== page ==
Balance is the key to many things in life, not least riding a bike. However, a balanced diet has eluded Alastair and he merrily barrels around like someone who knows there’s a famine just around the corner. To try to find some balance in all things mass-related and, for the sake of his daughters, to stave off Fat Dad Syndrome he entered the Audax National 400, which took place 25-26 July.
Dingwall is a little way north of Inverness. The assembled 60 or so cyclists looked for all the world, as most Audaxes do, like a training camp for the paramilitary wing of the Librarians’ Union. In place of banners there were route cards, in place of petrol bombs there were energy drinks, and the heady steam of revolution-inducing absinthe palled compared to the appeal of a good British cuppa.
Every Briton good and true should explore the wonders of north-west Scotland as the Audax did. Lairg (small meal), Achfary (large meal) and countless points in between shimmer and hum with beauty, beauty ao profound and on such a scale as make one feel that one has inadvertently selected the “Go Large” option at the nature takeaway. Around Durness and Cape Wrath (derived from the Norse for turning point, and nothing to do with anger, since you ask) is some of the oldest rock in the British Isles. Lewissian Gnossic looks as though at any moment it could tire of the toehold vegetation has on the place and send it all packing into the Atlantic. The image of golden shafts of evening sunlight on the mountains south of Loch Eriboll will remain blissfully lodged in the memories of all the riders who saw it.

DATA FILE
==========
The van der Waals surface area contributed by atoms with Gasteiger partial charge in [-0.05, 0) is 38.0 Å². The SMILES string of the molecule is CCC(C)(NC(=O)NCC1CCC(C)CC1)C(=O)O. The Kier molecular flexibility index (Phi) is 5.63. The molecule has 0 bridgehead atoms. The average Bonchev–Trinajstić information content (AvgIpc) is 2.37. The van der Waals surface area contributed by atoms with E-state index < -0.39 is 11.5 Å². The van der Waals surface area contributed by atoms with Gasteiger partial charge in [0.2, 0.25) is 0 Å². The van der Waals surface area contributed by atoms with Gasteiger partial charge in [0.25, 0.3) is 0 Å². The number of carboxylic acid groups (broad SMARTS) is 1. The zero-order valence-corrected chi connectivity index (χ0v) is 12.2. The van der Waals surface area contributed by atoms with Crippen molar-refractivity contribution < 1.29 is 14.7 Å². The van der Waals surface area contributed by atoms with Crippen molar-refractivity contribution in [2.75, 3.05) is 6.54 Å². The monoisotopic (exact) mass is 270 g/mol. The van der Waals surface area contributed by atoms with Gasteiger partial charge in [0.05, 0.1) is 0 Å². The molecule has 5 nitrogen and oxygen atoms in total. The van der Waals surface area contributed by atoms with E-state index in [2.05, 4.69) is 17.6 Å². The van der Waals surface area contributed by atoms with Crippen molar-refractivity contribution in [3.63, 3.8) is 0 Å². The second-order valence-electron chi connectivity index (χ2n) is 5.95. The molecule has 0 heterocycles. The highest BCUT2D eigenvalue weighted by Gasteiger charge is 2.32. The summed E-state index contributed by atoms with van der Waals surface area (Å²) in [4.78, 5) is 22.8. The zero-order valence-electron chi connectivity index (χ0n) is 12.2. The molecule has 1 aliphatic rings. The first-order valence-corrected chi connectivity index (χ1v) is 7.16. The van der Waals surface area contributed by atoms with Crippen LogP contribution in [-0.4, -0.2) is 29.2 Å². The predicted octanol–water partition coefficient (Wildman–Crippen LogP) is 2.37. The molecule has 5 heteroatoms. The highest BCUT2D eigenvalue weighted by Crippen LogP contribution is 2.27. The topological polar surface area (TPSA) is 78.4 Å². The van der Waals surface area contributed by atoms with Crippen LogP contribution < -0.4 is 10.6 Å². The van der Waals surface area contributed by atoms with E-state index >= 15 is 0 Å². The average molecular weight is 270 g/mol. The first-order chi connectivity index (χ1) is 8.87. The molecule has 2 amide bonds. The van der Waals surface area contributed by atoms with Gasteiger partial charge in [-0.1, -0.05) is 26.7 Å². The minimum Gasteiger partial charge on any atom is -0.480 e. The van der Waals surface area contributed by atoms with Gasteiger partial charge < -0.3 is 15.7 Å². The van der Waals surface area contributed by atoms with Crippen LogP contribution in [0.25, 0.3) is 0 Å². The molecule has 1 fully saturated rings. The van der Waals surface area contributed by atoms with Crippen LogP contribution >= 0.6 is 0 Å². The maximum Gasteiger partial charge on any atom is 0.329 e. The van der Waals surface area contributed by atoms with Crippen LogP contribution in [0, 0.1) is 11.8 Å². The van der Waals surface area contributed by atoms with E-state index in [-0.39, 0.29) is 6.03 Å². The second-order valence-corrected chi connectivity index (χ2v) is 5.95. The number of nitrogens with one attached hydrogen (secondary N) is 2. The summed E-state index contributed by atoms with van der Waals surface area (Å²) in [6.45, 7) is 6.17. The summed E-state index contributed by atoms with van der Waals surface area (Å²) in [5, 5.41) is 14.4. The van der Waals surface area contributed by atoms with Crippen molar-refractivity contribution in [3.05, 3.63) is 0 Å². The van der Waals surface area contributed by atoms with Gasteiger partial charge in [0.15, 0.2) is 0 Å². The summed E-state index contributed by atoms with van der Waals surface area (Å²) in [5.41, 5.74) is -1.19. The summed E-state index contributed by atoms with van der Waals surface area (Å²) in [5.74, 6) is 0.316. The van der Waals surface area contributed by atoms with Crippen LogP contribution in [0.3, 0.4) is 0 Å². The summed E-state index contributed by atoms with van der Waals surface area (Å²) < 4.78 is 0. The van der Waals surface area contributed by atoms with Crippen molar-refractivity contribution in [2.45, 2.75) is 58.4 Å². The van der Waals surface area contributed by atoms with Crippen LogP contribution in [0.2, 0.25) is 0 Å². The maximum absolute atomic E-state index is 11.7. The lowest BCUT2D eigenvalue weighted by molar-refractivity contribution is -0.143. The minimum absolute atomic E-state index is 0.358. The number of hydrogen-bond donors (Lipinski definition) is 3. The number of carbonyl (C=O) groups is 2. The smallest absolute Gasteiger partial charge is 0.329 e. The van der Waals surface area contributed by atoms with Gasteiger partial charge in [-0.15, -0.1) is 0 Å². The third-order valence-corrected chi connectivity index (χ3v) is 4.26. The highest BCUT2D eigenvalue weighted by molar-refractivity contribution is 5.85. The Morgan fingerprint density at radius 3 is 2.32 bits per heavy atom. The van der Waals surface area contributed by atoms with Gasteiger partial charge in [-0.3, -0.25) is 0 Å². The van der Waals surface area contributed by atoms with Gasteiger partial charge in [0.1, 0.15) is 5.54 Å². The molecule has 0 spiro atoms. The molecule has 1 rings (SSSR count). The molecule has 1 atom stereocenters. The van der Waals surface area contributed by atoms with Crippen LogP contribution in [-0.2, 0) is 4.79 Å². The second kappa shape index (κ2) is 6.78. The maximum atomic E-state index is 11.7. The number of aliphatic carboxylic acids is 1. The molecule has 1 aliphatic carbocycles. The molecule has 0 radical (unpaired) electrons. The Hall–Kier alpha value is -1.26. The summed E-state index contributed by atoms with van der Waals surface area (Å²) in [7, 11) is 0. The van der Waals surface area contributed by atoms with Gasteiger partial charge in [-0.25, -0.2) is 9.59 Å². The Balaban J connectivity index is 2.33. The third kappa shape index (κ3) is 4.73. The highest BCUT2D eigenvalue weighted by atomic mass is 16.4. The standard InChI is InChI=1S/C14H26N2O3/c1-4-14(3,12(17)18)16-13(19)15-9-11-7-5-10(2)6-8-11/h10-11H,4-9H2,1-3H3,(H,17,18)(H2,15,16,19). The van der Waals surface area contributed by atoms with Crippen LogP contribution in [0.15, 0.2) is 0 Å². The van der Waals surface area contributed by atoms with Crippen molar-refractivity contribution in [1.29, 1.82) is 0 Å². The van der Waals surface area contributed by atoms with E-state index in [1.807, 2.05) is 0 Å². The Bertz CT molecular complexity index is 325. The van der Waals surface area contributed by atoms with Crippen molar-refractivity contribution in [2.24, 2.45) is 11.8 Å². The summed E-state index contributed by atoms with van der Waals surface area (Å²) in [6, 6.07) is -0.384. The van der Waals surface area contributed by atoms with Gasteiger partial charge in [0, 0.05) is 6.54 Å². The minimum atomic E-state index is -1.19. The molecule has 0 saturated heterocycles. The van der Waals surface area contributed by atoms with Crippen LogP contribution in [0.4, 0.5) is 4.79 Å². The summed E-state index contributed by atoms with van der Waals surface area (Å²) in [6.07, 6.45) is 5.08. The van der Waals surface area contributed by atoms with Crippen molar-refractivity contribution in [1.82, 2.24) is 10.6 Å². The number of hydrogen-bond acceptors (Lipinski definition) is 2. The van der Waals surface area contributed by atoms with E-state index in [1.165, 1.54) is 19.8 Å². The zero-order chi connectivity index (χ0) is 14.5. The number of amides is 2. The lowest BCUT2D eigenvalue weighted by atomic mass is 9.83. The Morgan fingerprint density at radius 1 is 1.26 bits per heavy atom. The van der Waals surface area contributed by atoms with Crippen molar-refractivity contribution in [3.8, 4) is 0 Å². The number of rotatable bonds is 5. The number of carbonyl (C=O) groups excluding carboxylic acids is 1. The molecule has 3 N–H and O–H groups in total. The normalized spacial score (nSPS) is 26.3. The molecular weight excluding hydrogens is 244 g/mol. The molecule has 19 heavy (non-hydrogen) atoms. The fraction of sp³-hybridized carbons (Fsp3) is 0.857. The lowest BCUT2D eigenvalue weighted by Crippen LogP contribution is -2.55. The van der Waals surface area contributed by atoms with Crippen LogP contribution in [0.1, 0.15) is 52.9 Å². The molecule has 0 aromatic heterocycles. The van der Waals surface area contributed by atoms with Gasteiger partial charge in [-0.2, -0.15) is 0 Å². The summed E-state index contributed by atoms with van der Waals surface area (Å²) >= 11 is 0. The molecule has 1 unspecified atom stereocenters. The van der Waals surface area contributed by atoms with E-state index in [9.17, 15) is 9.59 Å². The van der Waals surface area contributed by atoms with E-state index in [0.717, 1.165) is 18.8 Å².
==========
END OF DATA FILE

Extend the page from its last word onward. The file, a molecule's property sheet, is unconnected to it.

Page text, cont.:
The good people of Audax Ecosse ensured industrial quantities of sustenance were available at regular intervals and a brief slumber in the fuggy warmth of a village hall was intensely welcome on the leg between Strathy and Helmsdale when, as is normal even in late July, the temperature bumped along in low single figures.
A sunlit Moray Firth greeted mid-field riders (some speedsters were back in Dingwall before sunrise) and the flat terrain led to some of the most satisfying speeds of the whole ride. A little over 25 hours and 425km later Alastair’s famine-proof physique, now replete with numb balls but few other ailments, coasted back to where it had all begun. While there was no serious move to do it all again just at that moment, stopping felt ever so slightly like a bereavement. Jon Hopkins’ Late Night Tales album has the theme “Requiem for a Dream State” and it fitted perfectly the mood of the journey back south down the A9.